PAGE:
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The Salmo Rattlin Sting 9 suspending jerkbait...Dances like a butterfly, then gives em the sting!!!

Anticipation was at an all-time high as I recently got my hands on the new Rattlin Sting suspending jerkbait by Salmo.

I had a great initial impression of the bait as I opened one from the package; they come with an amazing finish and are equipped with high quality Mustad triple grip hooks. The baits have a chamber filled with ball bearings that are sure to make noise and draw some attention in addition to helping with casting distance, especially in the wind.

We launched on Rainy Lake mid-day on Sunday with smallmouth being the target species. Water temperatures were hovering between 58 and 60 degrees on the main lake which told me that fish should be transitioning towards their spawning grounds.

The search began on main lake rock structure adjacent to spawning flats and it didn’t take long to contact fish. The Rattlin Sting is a 3.5 inch bait which I would classify somewhere in the lower end of the size spectrum when considering jerkbaits designed to target smallmouth bass. I opted to throw the bait on a 6’ 3” medium spinning rod with a 2500 series reel. I always spool my jerkbait reel with hi-visibility braid and a fluorocarbon leader. I consider hi-vis braid to be a must as nearly all strikes will happen on the pause and detecting strikes is that much easier with the line jumps being more obvious.

The Rattlin Sting is heavier than it looks, so I found that I could get away with a heavier leader than I would normally use and get the same action; I chose to use 10-pound test, but 12 would work just fine. I also find that I can get more action out of a jerkbait of this size on spinning gear, but that’s personal preference.

I noticed on the very first cast that the bait flies like a bullet and casts a country mile. By working the bait on slack line, it dances erratically, and I was able to make it spin nearly 180 degrees, which is exactly what I look for in a jerkbait.

Anyone who fishes a suspended jerkbait knows the importance of watching the lure for trailing fish. When a follower is lurking below and not committing, there is a technique that I’ve found effective to tease them over the edge; stall the bait and let it sit motionless. Watch the fish and read their mood.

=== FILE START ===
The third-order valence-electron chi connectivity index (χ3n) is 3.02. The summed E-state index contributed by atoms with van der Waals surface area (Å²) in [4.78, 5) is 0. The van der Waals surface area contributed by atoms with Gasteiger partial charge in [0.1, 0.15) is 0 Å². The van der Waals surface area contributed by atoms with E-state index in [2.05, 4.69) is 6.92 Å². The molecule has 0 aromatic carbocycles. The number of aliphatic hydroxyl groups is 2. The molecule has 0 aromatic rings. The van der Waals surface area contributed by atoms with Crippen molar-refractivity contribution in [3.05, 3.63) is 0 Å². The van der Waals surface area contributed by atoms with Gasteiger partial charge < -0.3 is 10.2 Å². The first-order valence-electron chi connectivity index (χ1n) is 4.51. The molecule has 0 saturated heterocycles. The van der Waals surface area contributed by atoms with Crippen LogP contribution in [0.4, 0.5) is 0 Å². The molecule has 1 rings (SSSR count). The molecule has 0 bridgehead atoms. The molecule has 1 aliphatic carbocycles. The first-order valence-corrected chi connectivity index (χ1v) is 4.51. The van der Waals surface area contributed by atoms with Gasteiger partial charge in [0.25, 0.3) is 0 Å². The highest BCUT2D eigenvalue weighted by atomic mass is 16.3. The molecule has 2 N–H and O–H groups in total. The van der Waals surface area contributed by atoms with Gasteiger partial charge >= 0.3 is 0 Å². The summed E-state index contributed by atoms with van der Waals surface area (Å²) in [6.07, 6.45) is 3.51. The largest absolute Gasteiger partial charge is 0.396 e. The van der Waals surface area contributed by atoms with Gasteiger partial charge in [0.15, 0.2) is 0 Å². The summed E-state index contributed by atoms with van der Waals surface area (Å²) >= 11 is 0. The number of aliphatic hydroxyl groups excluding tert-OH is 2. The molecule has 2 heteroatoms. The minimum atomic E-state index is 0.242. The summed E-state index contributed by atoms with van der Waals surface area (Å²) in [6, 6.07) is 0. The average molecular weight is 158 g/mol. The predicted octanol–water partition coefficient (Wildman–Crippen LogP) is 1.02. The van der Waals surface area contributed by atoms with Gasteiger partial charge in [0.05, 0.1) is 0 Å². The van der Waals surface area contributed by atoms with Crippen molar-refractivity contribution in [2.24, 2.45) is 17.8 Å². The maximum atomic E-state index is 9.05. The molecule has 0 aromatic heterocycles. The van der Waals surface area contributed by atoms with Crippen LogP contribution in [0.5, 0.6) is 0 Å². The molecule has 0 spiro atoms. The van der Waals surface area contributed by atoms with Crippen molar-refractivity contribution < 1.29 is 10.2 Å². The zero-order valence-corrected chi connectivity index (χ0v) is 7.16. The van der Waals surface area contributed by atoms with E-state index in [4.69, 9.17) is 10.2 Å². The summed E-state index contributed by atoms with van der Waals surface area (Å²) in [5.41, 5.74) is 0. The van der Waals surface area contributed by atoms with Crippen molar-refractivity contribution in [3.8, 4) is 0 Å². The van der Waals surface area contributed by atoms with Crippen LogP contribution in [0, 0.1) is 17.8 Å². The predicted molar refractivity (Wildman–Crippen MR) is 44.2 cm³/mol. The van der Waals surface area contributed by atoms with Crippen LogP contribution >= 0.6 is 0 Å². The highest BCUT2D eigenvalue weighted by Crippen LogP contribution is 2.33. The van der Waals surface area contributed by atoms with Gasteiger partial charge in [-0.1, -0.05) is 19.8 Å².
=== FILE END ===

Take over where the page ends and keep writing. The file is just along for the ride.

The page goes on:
Give the bait a subtle twitch and see how they react. At times they’ll immediately pounce on it, other times they’ll just watch it or begin to saunter off. Now for the right hand cross; snap the lure on slack line and make the bait turn 180 degrees and stare at the bass. If the fish has any intention of biting or even thinking about biting, it’s usually game over.

What I immediately noticed with the Rattlin Sting is that on the pause, the bait has completely neutral buoyancy which is critical. On Sunday however, when I employed the technique, the fish we’re nipping at the bait but not slamming it. I could also feel fish nipping the bait throughout the cast and witnessed it firsthand boat side several times.

The mood of the fish dictated that it was time to make an adjustment. I figured that if the fish wanted to nip, to give them something to nip at. I changed out the back treble with a feathered one and had immediate success. Trailing fish ate the feathered treble and several fish caught at the end of the cast were brought to the boat by the rear hook.

As the day wore on and water temperatures rose, the mood of the fish improved. There were times that a fish inhaled the lure so hard on the pause, the line would jump several feet and I had to speed reel to catch up to them!!! As the mood of the fish improved, the cadence I worked the lure also increased. It’s important to pay attention to the fish and let them tell you what they want when it comes to cadence.

I found that the feathered treble was the perfect one-two punch that mopped up everything within striking distance. The day turned out to be “one of those days” and is what dreams are made of. I boated more 3.5 to 4-pound smallmouth than one could count, several nice walleyes and a bonus 44-inch gator.

I’ve been fishing suspending jerkbaits for a long time and it is a bait I have a ton of confidence in. I am very particular when it comes to size, finish and action. To be honest, I’m skeptical when I tie a new jerkbait on, but I can say that The Salmo Rattlin Sting has permanently earned a spot on the deck of my boat and for good reason. They flat out catch everything that swims!! Check out the Salmo Rattlin Sting and give it a try, you won’t be disappointed!!

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